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The Blue-footed Booby (Sula nebouxi) is perhaps the most comical and charismatic of the booby species. Who can fail to be amused by its incongruous bright blue feet and almost desperate courtship behavior? The famous blue-feet are important in their courtship dances, one aspect of which involves raising the feet up and down, so the whole bird sways from side-to-side. They also engage in dramatic sky-pointing, described below. Blue-footed boobies feed close to shore, so they're one of the first seabirds seen by Galapagos visitors.

In appearance, male and female blue-footed boobies are almost identical. The male is slightly smaller, but close-up the easiest way to tell them apart is by the size of the pupil (black part of the eye) which appears smaller in the male.

The blue-footed booby occurs in greater numbers in Galapagos Islands than anywhere else and every visitor is guaranteed a close encounter. Their feet and courtship behavior are favorite subjects for photographers but their most spectacular act, diving for for from 50 feet above the sea, is not so easy to capture on film. They can dive in shallow waters, less than three or four feet deep, and viewed underwater, leave a U-shaped trail of bubbles as they dive in then rise back to the surface.

To learn more, see blue-footed booby natural history information and Boobies — general information

Click below to see the photos and information on blue-footed boobies:

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Photo of blue-footed booby standing on rock

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The blue-footed booby likes to stake its ground on a prominent rock on which to perform its display. When the partner comes back from a fishing expedition, the boobies reinforce pair bonds by "parading"— presenting their blue feet in a slow motion dance. Curiously, the intensity of blue differs widely—compare this individual with the one below.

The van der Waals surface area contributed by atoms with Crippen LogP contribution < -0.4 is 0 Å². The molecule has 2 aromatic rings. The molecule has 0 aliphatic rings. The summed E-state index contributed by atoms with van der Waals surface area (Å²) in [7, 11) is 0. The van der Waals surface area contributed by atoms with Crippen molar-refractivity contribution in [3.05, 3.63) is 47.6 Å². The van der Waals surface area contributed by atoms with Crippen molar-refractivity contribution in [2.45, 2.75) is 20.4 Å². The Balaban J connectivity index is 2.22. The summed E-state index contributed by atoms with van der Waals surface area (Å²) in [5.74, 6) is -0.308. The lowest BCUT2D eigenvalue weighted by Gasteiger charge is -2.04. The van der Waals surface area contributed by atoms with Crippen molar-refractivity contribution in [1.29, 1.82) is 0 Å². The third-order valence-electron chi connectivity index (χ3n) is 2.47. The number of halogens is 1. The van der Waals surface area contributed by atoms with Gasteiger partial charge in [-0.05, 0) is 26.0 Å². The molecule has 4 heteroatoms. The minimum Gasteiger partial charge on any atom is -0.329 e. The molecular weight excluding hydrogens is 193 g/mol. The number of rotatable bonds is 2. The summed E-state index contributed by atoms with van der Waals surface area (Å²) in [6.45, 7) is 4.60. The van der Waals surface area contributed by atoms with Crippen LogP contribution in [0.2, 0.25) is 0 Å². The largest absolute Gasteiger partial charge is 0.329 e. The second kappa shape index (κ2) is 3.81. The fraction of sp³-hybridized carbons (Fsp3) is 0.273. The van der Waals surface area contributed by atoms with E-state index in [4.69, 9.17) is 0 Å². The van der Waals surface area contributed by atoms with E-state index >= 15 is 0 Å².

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Photo of blue-footed booby skypointing

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Although "parading" is the best known part of the blue-footed booby's courtship ritual, skypointing is the most dramatic. This consists of leaning the head back so the bill points skyward, and spreading the wings, moving them back and forth. This is most developed in males who also accompany their performance with a fluty whistle. All this effort is to attract prospective mates. Hundreds of birds in a colony are performing their displays is an experience never forgotten.

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Photo of blue-footed booby eggs

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Once the pair is formed and mating is over, the female booby lays a pair of chalky white eggs, about the same size as a chicken's. The nest is a simple ring of guano, which is the chick's entire universe. If it moves one inch out of this circle, the baby booby is completely ignored by the parents. In a crowded colony, this ensures the parents do not end up with the wrong offspring. This photo was taken during a severe El Niño in 1999, a year marked by heavy rain which caused vegetation (horse purslane, Trianthema portulacastrum, in the photo) to grow up in the nesting area. This made it difficult for parents to find their eggs and to move around near the nest. The heavy rainfall also resulted in many nests flooding and consequently many were abandoned before the eggs hatched.

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Learn about blue-footed booby natural history

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